The Best of Frenemies in Polymicrobial Infections

Feb. 1, 2019

Like humans, microbes share environments, interact, and alter their behavior, depending on who’s around. When microbes interact, their behaviors can also affect their environment. Interactions strictly between the microbes can be beneficial for one (commensalism), beneficial for both (mutualism), or beneficial for one and detrimental to another (parasitism). But microbial relationships are complex and often defy the boundaries of these terms. Microbes are sometimes colloquially described as “friends,” “foes,” and even “frenemies” (“Frenemies are enemies who act like friends” — Gretchen Wieners, Mean Girls) in a commentary by Dr. Sophie Darch and Dr. Carolyn Ibberson. The word frenemy works especially well for those relationships that defy the boundaries of commensalism, mutualism, and parasitism. In fact, “frenemies” are a perfect description for some of the relationships between coexisting microbes during an infection. During infections that involve 2 microbial species (co-infections) or more (polymicrobial infections), microbes can interact with each other within the host environment.
The effect of a microbial infection on the host depends both on the identity of the microbes and how those microbes interact. When the presence of another species leads to interactions that exacerbate infection, this is called polymicrobial synergy. Polymicrobial antagonism is also possible, where the presence of another species in an infection leads to interactions that improve host infection outcomes.
The opportunistic bacterial pathogen Pseudomonas aeruginosa provides several examples of how a single species can interact with others to alter microbial behavior and host outcomes during an infection. P. aeruginosa is associated with many different infections, including cystic fibrosis lung infections, pneumonia, and soft tissue infections. The environment in which P. aeruginosa lives also supports other microbial life, and P. aeruginosa is a classic frenemy to its neighbors. Two well-studied P. aeruginosa relationships are with the bacteria Staphylococcus aureus and fungi Candida albicans.

The Semi-Mutualistic Relationship of P. aeruginosa-S. aureus

Coculture of P. aeruginosa and S. aureus.
The opportunistic pathogen S. aureus resides on the skin and in the nasopharynx of humans but is often isolated from cystic fibrosis lung infections and chronic wound infections along with P. aeruginosa. When together (see Figure 1, right) , these 2 species act as frenemies, displaying both negative and positive interactions with each other.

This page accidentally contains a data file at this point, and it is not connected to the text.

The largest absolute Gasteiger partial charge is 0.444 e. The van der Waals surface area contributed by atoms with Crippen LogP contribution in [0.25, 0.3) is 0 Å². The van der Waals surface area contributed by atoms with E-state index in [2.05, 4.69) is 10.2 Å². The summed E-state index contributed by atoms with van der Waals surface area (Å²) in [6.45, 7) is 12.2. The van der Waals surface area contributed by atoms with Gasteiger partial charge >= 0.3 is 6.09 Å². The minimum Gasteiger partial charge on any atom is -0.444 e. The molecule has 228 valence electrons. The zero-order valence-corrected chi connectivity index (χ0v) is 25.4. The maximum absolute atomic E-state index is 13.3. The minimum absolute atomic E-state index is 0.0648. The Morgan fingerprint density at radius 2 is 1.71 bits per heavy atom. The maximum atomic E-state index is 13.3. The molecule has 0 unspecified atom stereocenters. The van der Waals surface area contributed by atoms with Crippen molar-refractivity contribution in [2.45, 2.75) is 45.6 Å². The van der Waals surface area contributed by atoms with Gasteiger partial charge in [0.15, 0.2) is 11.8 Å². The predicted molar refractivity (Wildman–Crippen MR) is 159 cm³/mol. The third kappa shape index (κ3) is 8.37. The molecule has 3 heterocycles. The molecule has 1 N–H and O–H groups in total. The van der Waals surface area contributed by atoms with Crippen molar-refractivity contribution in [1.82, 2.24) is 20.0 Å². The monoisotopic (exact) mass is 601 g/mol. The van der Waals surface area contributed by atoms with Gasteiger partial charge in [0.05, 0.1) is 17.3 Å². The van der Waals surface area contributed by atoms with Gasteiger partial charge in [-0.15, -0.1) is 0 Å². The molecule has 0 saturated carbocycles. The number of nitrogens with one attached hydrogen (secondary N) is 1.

The negative interactions between P. aeruginosa and S. aureus mainly arise from P. aeruginosa inhibiting or killing S. aureus, which P. aeruginosa does to retrieve the iron from S. aureus. P. aeruginosa senses when S. aureus is around by detecting parts of the S. aureus cell wall—its peptidoglycan. When researchers isolate bacteria after long-term infection and co-infection from the lungs of cystic fibrosis patients, P. aeruginosa is less able to inhibit the growth of S. aureus, suggesting that P. aeruginosa adapts to the host environment and that its relationship with S. aureus becomes less hostile. The relationship becomes more complex inside the host lung, however, because despite these in vitro interactions, P. aeruginosa remains the dominant pathogen in cystic fibrosis patients.
Let’s look at some friendly aspects of this relationship. Both bacterial species release molecules, some of which help members of their same species regulate behavior through quorum sensing, but can be detected by other species as well. By detecting each others’ molecules (much like eavesdropping on a conversation), both bacterial species change their behavior to benefit themselves. When it detects P. aeruginosa-produced molecules, S. aureus forms small-colony variants or more robust biofilms, both of which enhance S. aureus antibiotic resistance. Conversely, some S. aureus-produced molecules protect P. aeruginosa from phagocytosis and initiate small-colony variants that increases its antibiotic resistance. Overall, these interactions indicate a relatively friendly relationship that ultimately provides fitness benefits for both bacterial species.
How does the P. aeruginosa-S. aureus co-infection affect the host? As one might expect with increased drug resistance and decreased immune system susceptibility, the polymicrobial synergy in these co-infections leads to worse host outcomes. These co-infections can also result in slower wound healing and increased inflammation and lung damage in cystic fibrosis infections. Increased antibiotic resistance in both species can additionally make infection treatment more difficult.